What people are saying - Write a review
We haven't found any reviews in the usual places.
Other editions - View all
accused appearance arms auto da fè became body bound brought burnt called carried Catholic cause celebrated CHAPTER character Christ Christians church civil condemned conduct confess continued court crime cruel cruelty death doctrines Dominic earth enter escape established express extirpate faith father feet fire flames force give given greatest hands head heart heresy heretics holy office human hundred immediately individual innocent inquisition inquisitor institution Italy Jews judges king manner means mind nature never object offered once passed persecution persons pope Portugal practice present priests prisoner procession punishment reader received religion Rome Romish says seized sent sentence soon soul Spain spirit suffered thing thousand tion torture tribunal true victims whole wished witnesses writers
Page 113 - Fe were, in general, just; but he said the writer judged untruly of the motives of the Inquisitors, and very uncharitably of the character of the Holy Church ; and I admitted that, under the pressure of his peculiar suffering, this might possibly be the case. The Inquisitor was now anxious to know to what extent Dellon's book had been circulated in Europe.
Page 120 - ... told me she was waiting there to be called up before the tribunal of the Inquisition. While I was asking questions concerning her crime, the second Inquisitor came out in evident trepidation, and was about to complain of the intrusion ; when I informed him I had come back for the letter from the chief Inquisitor. He said it should be sent after me to Goa ; and he conducted me with a quick step towards the door. As we passed the poor woman I pointed to her, and said to him with some emphasis,...
Page 113 - Ceremonies;' together with plates of the system of torture and burnings at the Auto da Fe. I added that it was now generally believed in Europe, that these enormities no longer existed, and that the Inquisition itself had been totally suppressed; but that I was concerned to find that this was not the case. He now began a grave narration to...
Page 112 - On the second morning after my arrival, I was surprised by my host, the Inquisitor, coming into my apartment clothed in black robes from head to foot; for the usual dress of his order is white. He said he was going to sit on the tribunal of the Holy Office. ' I presume, Father, your august office does not occupy much of your time.' ' Yes,' answered hej 'much. I sit on the tribunal three or four days every week.
Page 110 - The day was now far spent, and my companions were about to leave me. While I was considering whether I should return with them, Major Pareira said he would first introduce me to a Priest, high in office, and one of the most learned men in the place. We accordingly walked to the Convent of the Augustinians. where I was presented to Joseph a Doloribus, a man well advanced in life, of pale visage and penetrating eye, rather of a reverend appearance, and possessing great fluency of speech and urbanity...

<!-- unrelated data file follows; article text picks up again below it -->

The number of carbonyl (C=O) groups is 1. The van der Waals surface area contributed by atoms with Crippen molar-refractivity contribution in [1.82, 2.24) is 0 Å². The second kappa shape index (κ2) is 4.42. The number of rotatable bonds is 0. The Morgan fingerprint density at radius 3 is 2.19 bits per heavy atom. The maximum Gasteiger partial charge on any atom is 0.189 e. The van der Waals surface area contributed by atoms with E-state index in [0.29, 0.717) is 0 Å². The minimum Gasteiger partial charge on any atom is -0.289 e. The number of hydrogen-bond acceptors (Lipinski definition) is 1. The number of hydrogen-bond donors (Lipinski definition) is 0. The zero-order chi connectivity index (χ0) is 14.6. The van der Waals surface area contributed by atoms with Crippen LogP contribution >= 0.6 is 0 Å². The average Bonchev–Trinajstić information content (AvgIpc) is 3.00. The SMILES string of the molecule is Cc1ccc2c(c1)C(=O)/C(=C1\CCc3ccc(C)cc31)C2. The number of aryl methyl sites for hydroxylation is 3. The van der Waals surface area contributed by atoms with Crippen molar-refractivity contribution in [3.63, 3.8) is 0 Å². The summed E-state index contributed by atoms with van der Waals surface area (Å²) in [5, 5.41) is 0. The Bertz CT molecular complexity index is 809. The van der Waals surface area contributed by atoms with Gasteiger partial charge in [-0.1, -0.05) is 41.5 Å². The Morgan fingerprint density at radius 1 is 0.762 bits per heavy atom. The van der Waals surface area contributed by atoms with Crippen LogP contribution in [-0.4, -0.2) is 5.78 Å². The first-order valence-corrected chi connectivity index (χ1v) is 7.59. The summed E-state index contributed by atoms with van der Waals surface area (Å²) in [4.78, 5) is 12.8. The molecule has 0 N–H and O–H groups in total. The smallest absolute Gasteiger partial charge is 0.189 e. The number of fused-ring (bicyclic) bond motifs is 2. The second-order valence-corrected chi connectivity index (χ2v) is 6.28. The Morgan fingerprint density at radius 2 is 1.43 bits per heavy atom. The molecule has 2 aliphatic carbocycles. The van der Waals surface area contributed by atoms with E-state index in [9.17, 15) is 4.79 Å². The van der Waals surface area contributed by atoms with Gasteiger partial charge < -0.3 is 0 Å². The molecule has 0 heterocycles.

Page 115 - ... said to me, as we were ascending the steps of the outer stair, that he hoped I should be satisfied with a transient view of the Inquisition, and that I would retire whenever he should desire it. I took this as a good omen, and followed my conductor with tolerable confidence. " He led me first to the great hall of the Inquisition. We were met at the door by a number of well-dressed persons, who, I afterwards understood, were the familiars and attendants of the Holy Office.
Page 29 - Blessed be the day of Martin Luther's birth ! It should be a festival only second to that of the Nativity.
Page 118 - side, where the victims were brought to the stake at "..the Auto da Fe. It is close to the Palace, that the " Vice-Roy and his Court may witness the execution ; " for it has ever been the policy of the Inquisition to " make these spiritual executions appear to be the exe
Page 112 - I had thought, for some days, of putting Dellon's book into the Inquisitor's hands; for if I could get him to advert to the facts stated in that book, I should be able to learn, by comparison, the exact state of the Inquisition at the present time. In the evening he came in, as usual, to pass an hour in my apartment. After some conversation I took the pen in my hand to write a few notes in my journal; and, as if to amuse him, while I was writing, I took up Dellon's...
Page 114 - ... burnings at the auto da fe. I added that it was now generally believed in Europe, that these enormities no longer existed, and that the Inquisition itself had been totally suppressed ; but that I was concerned to find that this was not the case. He now began a grave narration, to show that the Inquisition had undergone a change in some respects, and that its terrors were mitigated.